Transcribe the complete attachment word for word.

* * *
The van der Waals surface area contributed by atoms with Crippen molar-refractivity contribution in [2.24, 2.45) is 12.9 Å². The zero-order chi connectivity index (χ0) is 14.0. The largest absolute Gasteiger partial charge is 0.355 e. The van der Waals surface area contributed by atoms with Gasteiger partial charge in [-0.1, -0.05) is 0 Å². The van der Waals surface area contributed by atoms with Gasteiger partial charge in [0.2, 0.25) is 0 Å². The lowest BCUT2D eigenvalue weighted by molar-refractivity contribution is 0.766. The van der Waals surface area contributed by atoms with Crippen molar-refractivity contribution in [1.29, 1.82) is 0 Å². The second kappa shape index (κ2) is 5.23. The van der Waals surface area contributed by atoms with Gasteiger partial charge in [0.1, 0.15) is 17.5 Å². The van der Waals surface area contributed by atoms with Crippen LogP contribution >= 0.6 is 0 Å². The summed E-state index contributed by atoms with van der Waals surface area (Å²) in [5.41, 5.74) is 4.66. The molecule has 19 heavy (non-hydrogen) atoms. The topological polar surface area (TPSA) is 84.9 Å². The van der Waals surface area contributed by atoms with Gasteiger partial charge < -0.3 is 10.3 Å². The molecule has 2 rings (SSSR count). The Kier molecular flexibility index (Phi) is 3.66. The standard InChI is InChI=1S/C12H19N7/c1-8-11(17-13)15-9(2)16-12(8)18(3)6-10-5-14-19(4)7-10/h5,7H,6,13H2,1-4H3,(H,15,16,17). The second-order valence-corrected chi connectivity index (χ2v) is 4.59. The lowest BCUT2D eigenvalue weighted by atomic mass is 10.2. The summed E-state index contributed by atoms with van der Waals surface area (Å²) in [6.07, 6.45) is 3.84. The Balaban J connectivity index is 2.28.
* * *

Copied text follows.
The van der Waals surface area contributed by atoms with Crippen molar-refractivity contribution in [2.24, 2.45) is 12.9 Å². The zero-order chi connectivity index (χ0) is 14.0. The largest absolute Gasteiger partial charge is 0.355 e. The van der Waals surface area contributed by atoms with Gasteiger partial charge in [-0.1, -0.05) is 0 Å². The van der Waals surface area contributed by atoms with Gasteiger partial charge in [0.2, 0.25) is 0 Å². The lowest BCUT2D eigenvalue weighted by molar-refractivity contribution is 0.766. The van der Waals surface area contributed by atoms with Crippen molar-refractivity contribution in [1.29, 1.82) is 0 Å². The second kappa shape index (κ2) is 5.23. The van der Waals surface area contributed by atoms with Gasteiger partial charge in [0.1, 0.15) is 17.5 Å². The van der Waals surface area contributed by atoms with Crippen LogP contribution >= 0.6 is 0 Å². The summed E-state index contributed by atoms with van der Waals surface area (Å²) in [5.41, 5.74) is 4.66. The molecule has 19 heavy (non-hydrogen) atoms. The topological polar surface area (TPSA) is 84.9 Å². The van der Waals surface area contributed by atoms with Gasteiger partial charge < -0.3 is 10.3 Å². The molecule has 2 rings (SSSR count). The Kier molecular flexibility index (Phi) is 3.66. The standard InChI is InChI=1S/C12H19N7/c1-8-11(17-13)15-9(2)16-12(8)18(3)6-10-5-14-19(4)7-10/h5,7H,6,13H2,1-4H3,(H,15,16,17). The second-order valence-corrected chi connectivity index (χ2v) is 4.59. The lowest BCUT2D eigenvalue weighted by atomic mass is 10.2. The summed E-state index contributed by atoms with van der Waals surface area (Å²) in [6.07, 6.45) is 3.84. The Balaban J connectivity index is 2.28.